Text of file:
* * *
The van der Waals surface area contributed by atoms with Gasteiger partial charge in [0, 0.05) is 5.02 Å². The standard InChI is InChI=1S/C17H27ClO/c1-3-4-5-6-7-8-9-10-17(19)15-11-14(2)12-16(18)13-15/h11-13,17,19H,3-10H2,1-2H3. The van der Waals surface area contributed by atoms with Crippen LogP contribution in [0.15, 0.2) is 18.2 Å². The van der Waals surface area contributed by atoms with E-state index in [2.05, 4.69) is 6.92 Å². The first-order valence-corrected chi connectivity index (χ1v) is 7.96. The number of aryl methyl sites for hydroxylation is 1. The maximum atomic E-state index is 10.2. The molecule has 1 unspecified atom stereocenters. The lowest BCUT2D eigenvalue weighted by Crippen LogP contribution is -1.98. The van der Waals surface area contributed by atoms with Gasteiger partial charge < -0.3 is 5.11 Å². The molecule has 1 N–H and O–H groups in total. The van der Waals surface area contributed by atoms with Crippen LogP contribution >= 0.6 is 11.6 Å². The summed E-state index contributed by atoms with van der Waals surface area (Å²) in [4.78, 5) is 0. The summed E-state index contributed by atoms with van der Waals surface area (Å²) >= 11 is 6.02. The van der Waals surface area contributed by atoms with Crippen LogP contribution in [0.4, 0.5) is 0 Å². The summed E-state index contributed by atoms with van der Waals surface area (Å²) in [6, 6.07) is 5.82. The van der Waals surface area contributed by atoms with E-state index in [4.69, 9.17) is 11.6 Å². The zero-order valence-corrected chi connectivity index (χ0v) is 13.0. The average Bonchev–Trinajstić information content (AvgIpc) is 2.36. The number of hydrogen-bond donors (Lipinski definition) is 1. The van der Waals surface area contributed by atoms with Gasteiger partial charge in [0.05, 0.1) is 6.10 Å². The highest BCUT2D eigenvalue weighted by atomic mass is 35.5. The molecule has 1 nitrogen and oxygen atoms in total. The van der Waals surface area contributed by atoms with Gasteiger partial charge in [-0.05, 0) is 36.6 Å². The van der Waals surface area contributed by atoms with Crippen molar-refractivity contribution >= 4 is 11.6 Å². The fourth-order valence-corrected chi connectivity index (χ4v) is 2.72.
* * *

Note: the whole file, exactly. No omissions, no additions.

The van der Waals surface area contributed by atoms with Gasteiger partial charge in [0, 0.05) is 5.02 Å². The standard InChI is InChI=1S/C17H27ClO/c1-3-4-5-6-7-8-9-10-17(19)15-11-14(2)12-16(18)13-15/h11-13,17,19H,3-10H2,1-2H3. The van der Waals surface area contributed by atoms with Crippen LogP contribution in [0.15, 0.2) is 18.2 Å². The van der Waals surface area contributed by atoms with E-state index in [2.05, 4.69) is 6.92 Å². The first-order valence-corrected chi connectivity index (χ1v) is 7.96. The number of aryl methyl sites for hydroxylation is 1. The maximum atomic E-state index is 10.2. The molecule has 1 unspecified atom stereocenters. The lowest BCUT2D eigenvalue weighted by Crippen LogP contribution is -1.98. The van der Waals surface area contributed by atoms with Gasteiger partial charge < -0.3 is 5.11 Å². The molecule has 1 N–H and O–H groups in total. The van der Waals surface area contributed by atoms with Crippen LogP contribution >= 0.6 is 11.6 Å². The summed E-state index contributed by atoms with van der Waals surface area (Å²) in [4.78, 5) is 0. The summed E-state index contributed by atoms with van der Waals surface area (Å²) >= 11 is 6.02. The van der Waals surface area contributed by atoms with Crippen LogP contribution in [0.4, 0.5) is 0 Å². The summed E-state index contributed by atoms with van der Waals surface area (Å²) in [6, 6.07) is 5.82. The van der Waals surface area contributed by atoms with E-state index in [4.69, 9.17) is 11.6 Å². The zero-order valence-corrected chi connectivity index (χ0v) is 13.0. The average Bonchev–Trinajstić information content (AvgIpc) is 2.36. The number of hydrogen-bond donors (Lipinski definition) is 1. The van der Waals surface area contributed by atoms with Gasteiger partial charge in [0.05, 0.1) is 6.10 Å². The highest BCUT2D eigenvalue weighted by atomic mass is 35.5. The molecule has 1 nitrogen and oxygen atoms in total. The van der Waals surface area contributed by atoms with Gasteiger partial charge in [-0.05, 0) is 36.6 Å². The van der Waals surface area contributed by atoms with Crippen molar-refractivity contribution >= 4 is 11.6 Å². The fourth-order valence-corrected chi connectivity index (χ4v) is 2.72.